As it is with the Oil and Gas development, there is a need for local content in oil and gas insurance. Insurance content according to para. 3.1 of the guideline for Oil and Gas Insurance Business issued by the National Insurance Commission (NAICOM) is seen as the aggregate capacity of all Nigeria registered insurers and reinsurers which shall be fully exhausted before any application for approval to reinsure any Nigerian Oil and Gas risk overseas. Also, like the attempts on the Local content in oil and gas development, there have been a lot of attempts on the local content in Oil and Gas Insurance, and it is obvious that the local content policy will have a revolutionary impact on the insurance industry in Nigeria.

Insurance Content under NOGICDA

The Act noted insurance content requirement for participation of local underwriters in underwriting oil and gas risks. One of such provisions is Section 49(1) and 50 of the Act, which provided respectively, that,  ”All operators, project promoters, alliance partners and Nigerian indigenous Companies engaged in any form of Business operations or contracts in the Nigerian oil and gas industry, shall insure all insurable risks related to its oi and gas business, operations or contracts with an insurance company, through an insurance broker registered in Nigeria”.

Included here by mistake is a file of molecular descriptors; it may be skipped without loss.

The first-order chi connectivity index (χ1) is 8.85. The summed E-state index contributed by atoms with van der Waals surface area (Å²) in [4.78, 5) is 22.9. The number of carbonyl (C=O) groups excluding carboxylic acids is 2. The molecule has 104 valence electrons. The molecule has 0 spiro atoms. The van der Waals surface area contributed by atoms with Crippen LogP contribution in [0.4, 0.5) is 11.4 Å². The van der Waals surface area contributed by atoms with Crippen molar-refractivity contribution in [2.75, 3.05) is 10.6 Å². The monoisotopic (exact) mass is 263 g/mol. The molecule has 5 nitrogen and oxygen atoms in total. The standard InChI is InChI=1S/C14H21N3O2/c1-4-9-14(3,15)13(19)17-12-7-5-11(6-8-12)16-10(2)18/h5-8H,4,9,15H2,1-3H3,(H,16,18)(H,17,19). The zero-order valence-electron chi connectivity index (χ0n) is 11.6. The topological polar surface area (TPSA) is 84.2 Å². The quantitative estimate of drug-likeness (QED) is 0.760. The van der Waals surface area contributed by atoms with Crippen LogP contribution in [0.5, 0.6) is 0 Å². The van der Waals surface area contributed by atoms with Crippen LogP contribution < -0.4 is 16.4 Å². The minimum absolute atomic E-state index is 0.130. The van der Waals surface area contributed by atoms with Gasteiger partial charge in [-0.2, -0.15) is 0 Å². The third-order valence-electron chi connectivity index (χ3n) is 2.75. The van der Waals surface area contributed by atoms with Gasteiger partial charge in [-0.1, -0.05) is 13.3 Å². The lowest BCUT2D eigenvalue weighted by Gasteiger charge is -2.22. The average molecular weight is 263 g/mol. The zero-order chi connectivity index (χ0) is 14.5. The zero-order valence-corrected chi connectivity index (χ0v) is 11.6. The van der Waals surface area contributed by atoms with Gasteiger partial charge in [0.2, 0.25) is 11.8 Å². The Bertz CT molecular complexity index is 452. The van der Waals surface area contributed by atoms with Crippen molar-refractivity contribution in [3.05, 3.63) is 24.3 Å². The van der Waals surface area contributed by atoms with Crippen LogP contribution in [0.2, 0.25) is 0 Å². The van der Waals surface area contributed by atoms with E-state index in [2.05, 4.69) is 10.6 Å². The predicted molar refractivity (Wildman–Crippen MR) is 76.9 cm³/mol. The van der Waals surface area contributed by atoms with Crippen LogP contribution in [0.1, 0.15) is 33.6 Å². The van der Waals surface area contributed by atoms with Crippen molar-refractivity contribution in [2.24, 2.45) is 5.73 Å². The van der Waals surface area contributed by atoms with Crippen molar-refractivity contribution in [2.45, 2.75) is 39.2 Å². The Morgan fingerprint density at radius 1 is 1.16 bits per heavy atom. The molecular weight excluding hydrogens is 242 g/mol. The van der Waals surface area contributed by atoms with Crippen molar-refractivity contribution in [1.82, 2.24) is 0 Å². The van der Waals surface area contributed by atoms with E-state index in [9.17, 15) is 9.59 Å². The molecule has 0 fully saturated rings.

“ No insurance risk in the Nigerian oil and gas industry shall be placed offshore without the written approval of the National Insurance Commission which shall ensure that Nigerian local capacity has been fully exhausted”.

By the import of Sections 49(2)(3) of the Act, the oil and gas companies in order to ensure compliance are mandated to submit to the Nigerian Content Monitoring Board (NCMB), a list of all insurance companies and brokers through which insurance covers were obtained in the past six months, the class of insurance cover obtained and the expenditures made by the operator and the report must include insurance requirements in the next six months, forecast and annual premium budget.